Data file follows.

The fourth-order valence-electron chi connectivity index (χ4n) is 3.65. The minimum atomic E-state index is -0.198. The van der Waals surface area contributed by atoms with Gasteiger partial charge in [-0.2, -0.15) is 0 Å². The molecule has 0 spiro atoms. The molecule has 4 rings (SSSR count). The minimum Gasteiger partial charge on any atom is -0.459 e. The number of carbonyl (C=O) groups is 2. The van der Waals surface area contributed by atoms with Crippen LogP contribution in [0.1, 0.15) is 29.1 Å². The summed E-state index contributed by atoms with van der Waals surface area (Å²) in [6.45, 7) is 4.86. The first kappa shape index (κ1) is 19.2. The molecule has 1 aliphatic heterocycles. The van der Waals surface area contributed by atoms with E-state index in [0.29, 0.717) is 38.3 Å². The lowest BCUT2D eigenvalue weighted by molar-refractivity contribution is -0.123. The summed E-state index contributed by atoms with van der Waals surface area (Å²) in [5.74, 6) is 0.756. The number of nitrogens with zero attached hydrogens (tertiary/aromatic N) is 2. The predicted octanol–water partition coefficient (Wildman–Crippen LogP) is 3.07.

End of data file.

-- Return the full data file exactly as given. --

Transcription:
The fourth-order valence-electron chi connectivity index (χ4n) is 3.65. The minimum atomic E-state index is -0.198. The van der Waals surface area contributed by atoms with Gasteiger partial charge in [-0.2, -0.15) is 0 Å². The molecule has 0 spiro atoms. The molecule has 4 rings (SSSR count). The minimum Gasteiger partial charge on any atom is -0.459 e. The number of carbonyl (C=O) groups is 2. The van der Waals surface area contributed by atoms with Crippen LogP contribution in [0.1, 0.15) is 29.1 Å². The summed E-state index contributed by atoms with van der Waals surface area (Å²) in [6.45, 7) is 4.86. The first kappa shape index (κ1) is 19.2. The molecule has 1 aliphatic heterocycles. The van der Waals surface area contributed by atoms with E-state index in [0.29, 0.717) is 38.3 Å². The lowest BCUT2D eigenvalue weighted by molar-refractivity contribution is -0.123. The summed E-state index contributed by atoms with van der Waals surface area (Å²) in [5.74, 6) is 0.756. The number of nitrogens with zero attached hydrogens (tertiary/aromatic N) is 2. The predicted octanol–water partition coefficient (Wildman–Crippen LogP) is 3.07.